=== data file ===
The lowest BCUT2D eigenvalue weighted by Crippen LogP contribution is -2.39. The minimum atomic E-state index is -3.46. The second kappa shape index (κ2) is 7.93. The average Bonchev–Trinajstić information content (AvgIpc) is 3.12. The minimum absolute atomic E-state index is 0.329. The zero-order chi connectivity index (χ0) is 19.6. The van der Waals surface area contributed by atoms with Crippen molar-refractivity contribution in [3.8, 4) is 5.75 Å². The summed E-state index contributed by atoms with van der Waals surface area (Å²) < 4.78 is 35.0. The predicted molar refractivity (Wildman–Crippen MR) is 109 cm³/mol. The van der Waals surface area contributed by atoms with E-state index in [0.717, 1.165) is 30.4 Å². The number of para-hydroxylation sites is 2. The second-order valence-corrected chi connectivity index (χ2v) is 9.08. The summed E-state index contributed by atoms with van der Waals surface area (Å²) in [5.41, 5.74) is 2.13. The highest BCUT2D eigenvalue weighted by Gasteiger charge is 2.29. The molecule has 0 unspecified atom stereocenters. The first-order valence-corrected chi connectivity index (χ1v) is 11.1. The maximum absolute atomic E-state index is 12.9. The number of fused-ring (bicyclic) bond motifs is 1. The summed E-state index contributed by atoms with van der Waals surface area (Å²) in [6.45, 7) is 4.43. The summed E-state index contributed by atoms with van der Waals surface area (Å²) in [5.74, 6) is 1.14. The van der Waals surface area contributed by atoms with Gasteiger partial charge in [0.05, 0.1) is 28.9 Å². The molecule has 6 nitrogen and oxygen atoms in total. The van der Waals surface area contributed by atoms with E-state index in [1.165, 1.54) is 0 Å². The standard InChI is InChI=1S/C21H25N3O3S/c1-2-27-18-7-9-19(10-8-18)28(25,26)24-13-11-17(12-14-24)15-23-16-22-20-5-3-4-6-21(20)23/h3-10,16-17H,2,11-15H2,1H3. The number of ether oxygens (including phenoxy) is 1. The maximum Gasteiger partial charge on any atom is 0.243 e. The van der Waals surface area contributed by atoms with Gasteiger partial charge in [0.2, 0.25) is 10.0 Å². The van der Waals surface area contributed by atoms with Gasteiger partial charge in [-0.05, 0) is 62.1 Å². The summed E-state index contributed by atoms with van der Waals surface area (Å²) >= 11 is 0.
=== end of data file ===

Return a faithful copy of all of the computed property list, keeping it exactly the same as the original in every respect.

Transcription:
The lowest BCUT2D eigenvalue weighted by Crippen LogP contribution is -2.39. The minimum atomic E-state index is -3.46. The second kappa shape index (κ2) is 7.93. The average Bonchev–Trinajstić information content (AvgIpc) is 3.12. The minimum absolute atomic E-state index is 0.329. The zero-order chi connectivity index (χ0) is 19.6. The van der Waals surface area contributed by atoms with Crippen molar-refractivity contribution in [3.8, 4) is 5.75 Å². The summed E-state index contributed by atoms with van der Waals surface area (Å²) < 4.78 is 35.0. The predicted molar refractivity (Wildman–Crippen MR) is 109 cm³/mol. The van der Waals surface area contributed by atoms with E-state index in [0.717, 1.165) is 30.4 Å². The number of para-hydroxylation sites is 2. The second-order valence-corrected chi connectivity index (χ2v) is 9.08. The summed E-state index contributed by atoms with van der Waals surface area (Å²) in [5.41, 5.74) is 2.13. The highest BCUT2D eigenvalue weighted by Gasteiger charge is 2.29. The molecule has 0 unspecified atom stereocenters. The first-order valence-corrected chi connectivity index (χ1v) is 11.1. The maximum absolute atomic E-state index is 12.9. The number of fused-ring (bicyclic) bond motifs is 1. The summed E-state index contributed by atoms with van der Waals surface area (Å²) in [6.45, 7) is 4.43. The summed E-state index contributed by atoms with van der Waals surface area (Å²) in [5.74, 6) is 1.14. The van der Waals surface area contributed by atoms with Gasteiger partial charge in [0.05, 0.1) is 28.9 Å². The molecule has 6 nitrogen and oxygen atoms in total. The van der Waals surface area contributed by atoms with E-state index in [1.165, 1.54) is 0 Å². The standard InChI is InChI=1S/C21H25N3O3S/c1-2-27-18-7-9-19(10-8-18)28(25,26)24-13-11-17(12-14-24)15-23-16-22-20-5-3-4-6-21(20)23/h3-10,16-17H,2,11-15H2,1H3. The number of ether oxygens (including phenoxy) is 1. The maximum Gasteiger partial charge on any atom is 0.243 e. The van der Waals surface area contributed by atoms with Gasteiger partial charge in [0.2, 0.25) is 10.0 Å². The van der Waals surface area contributed by atoms with Gasteiger partial charge in [-0.05, 0) is 62.1 Å². The summed E-state index contributed by atoms with van der Waals surface area (Å²) >= 11 is 0.